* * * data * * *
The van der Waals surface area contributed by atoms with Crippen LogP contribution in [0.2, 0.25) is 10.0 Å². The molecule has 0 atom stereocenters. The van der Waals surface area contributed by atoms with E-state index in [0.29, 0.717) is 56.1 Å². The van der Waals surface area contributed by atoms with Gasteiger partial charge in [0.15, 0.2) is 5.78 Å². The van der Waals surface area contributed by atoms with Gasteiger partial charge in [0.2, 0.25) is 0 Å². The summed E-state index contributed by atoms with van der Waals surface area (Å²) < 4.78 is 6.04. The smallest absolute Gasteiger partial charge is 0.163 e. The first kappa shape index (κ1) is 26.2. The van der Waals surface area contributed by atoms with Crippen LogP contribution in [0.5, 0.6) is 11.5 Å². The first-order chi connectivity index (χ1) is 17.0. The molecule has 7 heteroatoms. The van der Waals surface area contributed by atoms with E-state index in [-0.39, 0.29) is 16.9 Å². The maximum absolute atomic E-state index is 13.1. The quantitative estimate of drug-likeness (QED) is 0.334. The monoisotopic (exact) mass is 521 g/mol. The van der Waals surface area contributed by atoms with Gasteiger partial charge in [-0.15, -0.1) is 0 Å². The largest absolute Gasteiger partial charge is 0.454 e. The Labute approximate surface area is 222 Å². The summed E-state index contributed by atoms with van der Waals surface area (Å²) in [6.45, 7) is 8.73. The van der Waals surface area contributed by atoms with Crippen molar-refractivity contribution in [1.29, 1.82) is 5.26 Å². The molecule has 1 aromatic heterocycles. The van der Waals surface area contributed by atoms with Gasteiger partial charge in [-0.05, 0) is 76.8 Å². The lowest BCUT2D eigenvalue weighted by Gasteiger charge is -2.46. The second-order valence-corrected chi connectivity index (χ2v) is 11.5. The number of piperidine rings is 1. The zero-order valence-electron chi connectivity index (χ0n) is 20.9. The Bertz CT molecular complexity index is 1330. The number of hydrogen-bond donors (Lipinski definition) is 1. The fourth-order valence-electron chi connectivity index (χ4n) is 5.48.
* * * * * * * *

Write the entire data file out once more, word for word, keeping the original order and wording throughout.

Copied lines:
The van der Waals surface area contributed by atoms with Crippen LogP contribution in [0.2, 0.25) is 10.0 Å². The molecule has 0 atom stereocenters. The van der Waals surface area contributed by atoms with E-state index in [0.29, 0.717) is 56.1 Å². The van der Waals surface area contributed by atoms with Gasteiger partial charge in [0.15, 0.2) is 5.78 Å². The van der Waals surface area contributed by atoms with Gasteiger partial charge in [0.2, 0.25) is 0 Å². The summed E-state index contributed by atoms with van der Waals surface area (Å²) < 4.78 is 6.04. The smallest absolute Gasteiger partial charge is 0.163 e. The first kappa shape index (κ1) is 26.2. The van der Waals surface area contributed by atoms with Crippen LogP contribution in [0.5, 0.6) is 11.5 Å². The first-order chi connectivity index (χ1) is 17.0. The molecule has 7 heteroatoms. The van der Waals surface area contributed by atoms with E-state index in [-0.39, 0.29) is 16.9 Å². The maximum absolute atomic E-state index is 13.1. The quantitative estimate of drug-likeness (QED) is 0.334. The monoisotopic (exact) mass is 521 g/mol. The van der Waals surface area contributed by atoms with Gasteiger partial charge in [-0.15, -0.1) is 0 Å². The largest absolute Gasteiger partial charge is 0.454 e. The Labute approximate surface area is 222 Å². The summed E-state index contributed by atoms with van der Waals surface area (Å²) in [6.45, 7) is 8.73. The van der Waals surface area contributed by atoms with Crippen molar-refractivity contribution in [1.29, 1.82) is 5.26 Å². The molecule has 1 aromatic heterocycles. The van der Waals surface area contributed by atoms with Gasteiger partial charge in [-0.05, 0) is 76.8 Å². The lowest BCUT2D eigenvalue weighted by Gasteiger charge is -2.46. The second-order valence-corrected chi connectivity index (χ2v) is 11.5. The number of piperidine rings is 1. The zero-order valence-electron chi connectivity index (χ0n) is 20.9. The Bertz CT molecular complexity index is 1330. The number of hydrogen-bond donors (Lipinski definition) is 1. The fourth-order valence-electron chi connectivity index (χ4n) is 5.48.